As regards the CCS, this is easiest thought of in terms of the limiting conditions. When the valve is saturated (fully ON) all the current flows from the CCS through the valve. When the valve is cut off (fully OFF) all the current flows from the CCS into the load (which is connected at the junction of the CCS and the plate).

w

It's important to realise that there's a certain amount of operator overloading taking place. Sometimes load means the device that gets the power in the end, and sometimes it means whatever arrangement of components is in the anode circuit.

Last edited by wakibaki; 18th January 2011 at 07:11 PM.

DF96
diyAudio Member

Join Date: May 2007
Quote:
 Under idle conditions with no audio, the DCR of the OPT/Choke is the plate load. The impedance will change in the presence of an audio signal.
No. The DC resistance stays as it is for 0Hz 'signals'. The inductive reactance is set by frequency, not signal amplitude. A 10H choke has an impedance of 6283ohms at 100Hz, whether or not there is actually any 100Hz signal present.

A choke and OPT are not really the same thing, although there are some similarities. If you think they are the same you will get confused. If you think they are completely different you will also get confused!

I think your problem is that you associate impedance with signal. Impedance is unaffected by signal. It tells you what would happen if a signal is present, but with the signal gone the impedance is still there.

 18th January 2011, 07:29 PM #9 db!   diyAudio Member   Join Date: Nov 2009 Location: Ontario Thanks for the replies! The plate choke idea is for parafeed, I am still exploring my options for a SE amp. I have to admit, I'm still a bit confused; maybe I'm looking at it from the wrong way... I tend to think of biasing in terms of a load line. You choose a plate load, apply a negative voltage to the grid(that corresponds to one of the tube curves) and that should set the idle current. If at idle, the DCR of an OPT was the load, would this not cause the current to shoot up?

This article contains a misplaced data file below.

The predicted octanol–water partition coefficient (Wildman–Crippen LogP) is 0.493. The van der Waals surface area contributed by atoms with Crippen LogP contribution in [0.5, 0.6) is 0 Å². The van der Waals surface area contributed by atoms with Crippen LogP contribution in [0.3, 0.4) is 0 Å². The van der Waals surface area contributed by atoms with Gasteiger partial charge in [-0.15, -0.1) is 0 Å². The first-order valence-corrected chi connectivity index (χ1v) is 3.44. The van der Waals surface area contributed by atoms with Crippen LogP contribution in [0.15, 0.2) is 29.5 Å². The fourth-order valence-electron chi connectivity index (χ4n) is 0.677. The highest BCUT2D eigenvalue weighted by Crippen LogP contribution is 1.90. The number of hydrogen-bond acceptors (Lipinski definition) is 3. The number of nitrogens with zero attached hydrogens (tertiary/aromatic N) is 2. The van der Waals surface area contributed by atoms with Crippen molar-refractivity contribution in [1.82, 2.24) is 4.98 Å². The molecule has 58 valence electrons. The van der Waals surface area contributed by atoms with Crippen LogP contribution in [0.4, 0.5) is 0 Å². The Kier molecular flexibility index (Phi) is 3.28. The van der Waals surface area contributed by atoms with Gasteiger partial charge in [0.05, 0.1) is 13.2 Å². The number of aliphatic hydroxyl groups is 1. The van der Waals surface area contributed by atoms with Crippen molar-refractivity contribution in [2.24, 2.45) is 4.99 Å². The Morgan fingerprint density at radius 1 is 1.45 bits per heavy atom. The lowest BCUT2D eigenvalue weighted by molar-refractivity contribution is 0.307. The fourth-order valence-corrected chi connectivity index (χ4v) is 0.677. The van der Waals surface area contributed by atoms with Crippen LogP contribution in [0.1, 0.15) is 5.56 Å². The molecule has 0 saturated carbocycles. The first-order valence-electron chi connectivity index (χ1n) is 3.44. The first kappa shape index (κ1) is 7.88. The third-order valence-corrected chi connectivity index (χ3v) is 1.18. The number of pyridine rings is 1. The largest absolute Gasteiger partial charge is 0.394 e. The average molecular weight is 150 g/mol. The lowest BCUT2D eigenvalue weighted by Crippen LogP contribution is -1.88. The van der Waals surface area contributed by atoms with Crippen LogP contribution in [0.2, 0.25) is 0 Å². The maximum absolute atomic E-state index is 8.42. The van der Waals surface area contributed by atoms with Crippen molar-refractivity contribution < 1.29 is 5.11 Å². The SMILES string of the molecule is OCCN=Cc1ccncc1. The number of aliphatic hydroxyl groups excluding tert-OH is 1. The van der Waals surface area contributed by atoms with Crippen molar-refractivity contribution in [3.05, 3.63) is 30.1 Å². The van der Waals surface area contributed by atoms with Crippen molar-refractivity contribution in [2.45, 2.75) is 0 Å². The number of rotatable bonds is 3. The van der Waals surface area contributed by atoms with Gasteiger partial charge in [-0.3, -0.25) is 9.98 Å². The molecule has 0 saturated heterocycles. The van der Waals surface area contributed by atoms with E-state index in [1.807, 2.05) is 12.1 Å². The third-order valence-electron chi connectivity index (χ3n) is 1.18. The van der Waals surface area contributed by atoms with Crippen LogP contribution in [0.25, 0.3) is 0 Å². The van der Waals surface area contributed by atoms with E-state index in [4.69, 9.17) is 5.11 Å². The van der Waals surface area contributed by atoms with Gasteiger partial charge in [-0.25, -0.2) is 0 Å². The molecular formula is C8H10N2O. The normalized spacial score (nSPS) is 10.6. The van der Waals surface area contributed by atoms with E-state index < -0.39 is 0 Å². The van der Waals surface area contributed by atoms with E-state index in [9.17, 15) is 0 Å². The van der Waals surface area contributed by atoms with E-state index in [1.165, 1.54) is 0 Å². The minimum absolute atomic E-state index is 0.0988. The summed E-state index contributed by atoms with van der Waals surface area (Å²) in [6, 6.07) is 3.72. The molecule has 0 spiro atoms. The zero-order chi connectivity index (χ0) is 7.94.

18th January 2011, 07:49 PM #10 dsavitsk   diyAudio Member     Join Date: Jan 2005 Location: Hartford with a resistor load, AC and DC load lines are the same. With a choke load, the load line is the choke in parallel with the actual load but this does not correspond to DC conditions which are set by B+ and bias. So yes, if you would use say a 300V supply with a resistor load to get 150V on the plate, then with a choke load you are going to want a ~150V supply. This is explained in the link I posted above. __________________ http://www.ecpaudio.com :: http://diy.ecpaudio.com

 Posting Rules You may not post new threads You may not post replies You may not post attachments You may not edit your posts BB code is On Smilies are On [IMG] code is On HTML code is Off Forum Rules
 Forum Jump User Control Panel Private Messages Subscriptions Who's Online Search Forums Forums Home Site     Site Announcements     Forum Problems Amplifiers     Solid State     Pass Labs     Tubes / Valves     Chip Amps     Class D     Power Supplies     Headphone Systems Source & Line     Analogue Source     Analog Line Level     Digital Source     Digital Line Level     PC Based Loudspeakers     Multi-Way     Full Range     Subwoofers     Planars & Exotics Live Sound     PA Systems     Instruments and Amps Design & Build     Parts     Equipment & Tools     Construction Tips     Software Tools General Interest     Car Audio     diyAudio.com Articles     Music     Everything Else Member Areas     Introductions     The Lounge     Clubs & Events     In Memoriam The Moving Image Commercial Sector     Swap Meet     Group Buys     The diyAudio Store     Vendor Forums         Vendor's Bazaar         Sonic Craft         Apex Jr         Audio Sector         Acoustic Fun         Chipamp         DIY HiFi Supply         Elekit         Elektor         Mains Cables R Us         Parts Connexion         Planet 10 hifi         Quanghao Audio Design         Siliconray Online Electronics Store         Tubelab     Manufacturers         AKSA         Audio Poutine         Musicaltech         Aussie Amplifiers         CSS         exaDevices         Feastrex         GedLee         Head 'n' HiFi - Walter         Heatsink USA         miniDSP         SITO Audio         Twin Audio         Twisted Pear         Wild Burro Audio

 Similar Threads Thread Thread Starter Forum Replies Last Post jmillerdoc Tubes / Valves 5 9th March 2010 10:14 PM Nevod Tubes / Valves 12 12th August 2008 06:52 PM Josephjcole Full Range 1 15th November 2005 10:27 PM valveitude Tubes / Valves 19 22nd July 2005 11:00 PM jwells777 Parts 1 11th May 2003 08:40 AM

 New To Site? Need Help?

All times are GMT. The time now is 02:10 PM.